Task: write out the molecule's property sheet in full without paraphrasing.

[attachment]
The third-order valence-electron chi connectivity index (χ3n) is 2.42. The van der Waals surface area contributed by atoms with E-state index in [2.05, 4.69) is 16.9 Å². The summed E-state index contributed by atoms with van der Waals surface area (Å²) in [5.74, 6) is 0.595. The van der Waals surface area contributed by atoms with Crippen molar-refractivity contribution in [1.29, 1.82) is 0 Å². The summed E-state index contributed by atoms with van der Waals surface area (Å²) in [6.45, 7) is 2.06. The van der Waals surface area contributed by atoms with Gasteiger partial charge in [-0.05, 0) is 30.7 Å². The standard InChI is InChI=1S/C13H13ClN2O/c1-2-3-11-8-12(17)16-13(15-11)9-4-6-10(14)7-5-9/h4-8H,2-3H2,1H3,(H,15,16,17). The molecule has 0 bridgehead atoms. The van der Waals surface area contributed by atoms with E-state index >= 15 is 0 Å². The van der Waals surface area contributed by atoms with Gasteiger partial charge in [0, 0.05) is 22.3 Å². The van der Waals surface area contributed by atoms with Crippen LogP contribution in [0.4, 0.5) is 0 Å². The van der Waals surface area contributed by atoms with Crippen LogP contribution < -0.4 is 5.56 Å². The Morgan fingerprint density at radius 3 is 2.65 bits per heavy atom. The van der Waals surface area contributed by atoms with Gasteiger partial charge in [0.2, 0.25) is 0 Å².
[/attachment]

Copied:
The third-order valence-electron chi connectivity index (χ3n) is 2.42. The van der Waals surface area contributed by atoms with E-state index in [2.05, 4.69) is 16.9 Å². The summed E-state index contributed by atoms with van der Waals surface area (Å²) in [5.74, 6) is 0.595. The van der Waals surface area contributed by atoms with Crippen molar-refractivity contribution in [1.29, 1.82) is 0 Å². The summed E-state index contributed by atoms with van der Waals surface area (Å²) in [6.45, 7) is 2.06. The van der Waals surface area contributed by atoms with Gasteiger partial charge in [-0.05, 0) is 30.7 Å². The standard InChI is InChI=1S/C13H13ClN2O/c1-2-3-11-8-12(17)16-13(15-11)9-4-6-10(14)7-5-9/h4-8H,2-3H2,1H3,(H,15,16,17). The molecule has 0 bridgehead atoms. The van der Waals surface area contributed by atoms with E-state index >= 15 is 0 Å². The van der Waals surface area contributed by atoms with Gasteiger partial charge in [0, 0.05) is 22.3 Å². The van der Waals surface area contributed by atoms with Crippen LogP contribution in [0.4, 0.5) is 0 Å². The van der Waals surface area contributed by atoms with Crippen LogP contribution < -0.4 is 5.56 Å². The Morgan fingerprint density at radius 3 is 2.65 bits per heavy atom. The van der Waals surface area contributed by atoms with Gasteiger partial charge in [0.2, 0.25) is 0 Å².